Feature: African House
I don't really 'do' football. I mean, I love to play and run around and kick people, but not many other people like it when I try. And so, in light of the World Cup starting this week, I thought I'd do a li'l swot up on something not-really-football-related in Time Out, but definitely related to its host: South Africa. The biggest scene there are the moment is African house, which sounds happy and driving (shove that in your tech-hole Hawtin) and some of my favourite LDN DJs, Radioclit and Sinden, told me all about it. Ah, in't that nice?
The whole darn thing is right on this link. And all Secousse pics have been taken by the fabulous snapper and writer Dave Swindells.
An edited version of this article appeared in Time Out, June 10-16 (Issue 2077)
As all eyes turn to South Africa this week for the football festivities, for many it’s the continuing aural delights of its township music scenes, buzzing with vibrant urban club beats, that are the main attraction.
Countless African styles have found an adopted home in hipster Western indie bands and electro acts, but this summer some of London’s savviest DJs are looking instead to South Africa’s exploding house movement for inspiration.
The one official compilation here that represents the sound, the recently released ‘Ayobaness! The Sound of South African House’, gives an overview (in that scene-defining Soul Jazz-led tradition) of just how enormous the music is there, having soaked up the domineering township club genre of the ’90s, kwaito. ‘The local house beat is a modern symbol for a country that has reinvented itself,’ says compiler George Milz in the introduction, while further down the sleeve notes, one of the biggest SA house names, DJ Cleo, talks of how you’ll hear African house at ‘election campaigns and government functions’.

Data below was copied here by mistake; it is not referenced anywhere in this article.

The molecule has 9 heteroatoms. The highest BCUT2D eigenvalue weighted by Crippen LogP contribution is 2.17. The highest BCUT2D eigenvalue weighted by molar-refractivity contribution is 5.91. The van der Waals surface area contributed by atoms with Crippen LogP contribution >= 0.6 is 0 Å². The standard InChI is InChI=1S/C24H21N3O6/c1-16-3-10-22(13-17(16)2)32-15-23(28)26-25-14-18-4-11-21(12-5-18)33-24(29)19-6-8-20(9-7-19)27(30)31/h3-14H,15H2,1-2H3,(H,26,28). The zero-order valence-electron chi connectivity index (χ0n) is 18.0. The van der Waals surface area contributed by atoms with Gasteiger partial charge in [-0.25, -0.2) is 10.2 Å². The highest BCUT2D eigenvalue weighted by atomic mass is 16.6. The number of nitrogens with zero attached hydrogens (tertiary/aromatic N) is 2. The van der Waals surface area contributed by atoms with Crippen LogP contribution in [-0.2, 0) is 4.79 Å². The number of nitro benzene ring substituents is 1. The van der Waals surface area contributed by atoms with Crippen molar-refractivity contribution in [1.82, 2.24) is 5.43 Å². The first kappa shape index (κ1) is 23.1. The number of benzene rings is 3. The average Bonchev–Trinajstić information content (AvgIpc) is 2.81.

In London, the genre is nowhere near as popular – we can’t see David Cameron entering a conference to the sound of Zulu rapping just yet – but it’s there and bubbling. You may remember DJ Mujava’s kwaito-infused track, ‘Township Funk’, which became a massive club hit in 2008 and is still the only real African house track to have a widespread release in the UK (he hasn’t had another single here since).
However, DJs like French-Swedish duo Radioclit (aka Etienne Tron and Johan Karlberg) and Kiss FM host Sinden – both of whom, coincidentally, remixed ‘Township Funk’ – are certainly bringing African house music to wider attention. Radioclit have been throwing monthly club night Secousse since 2008 and it’s still one of the only places in the capital to dance to the African house beat. Since then, though, some of the other parties at its home, Notting Hill Arts Club, such as Future World Funk, have also started to welcome the sound. What’s more, a few of the more well-known African house producers, such as Cleo and Black Coffee, are now visiting London sporadically too.
[caption id="attachment_481" align="alignnone" width="500" caption="The party at Secousse © Dave Swindells"][/caption]
Likewise for Sinden, African house has been infiltrating his sets for some time and, although his latest (World Cup) mix for Nike and Fader focuses on European talent, previous efforts have seen him mash-up tracks from African house producers like DJ Sdunkero.
So, if this is your first encounter with this exciting strain of house music, here’s our (and Radioclit and Sinden’s) guide. Post-World Cup, we hope you’ll be hearing it on the dancefloor a lot more.
What it sounds like
Sinden ‘African house takes US dance music like Chicago house, but puts its own traditional African influences on it, from its rhythms to the vocals, and comes up with something quite different. It’s [mostly] about sunshine and good times and it’s very uplifting – the chords progressions can be euphoric.’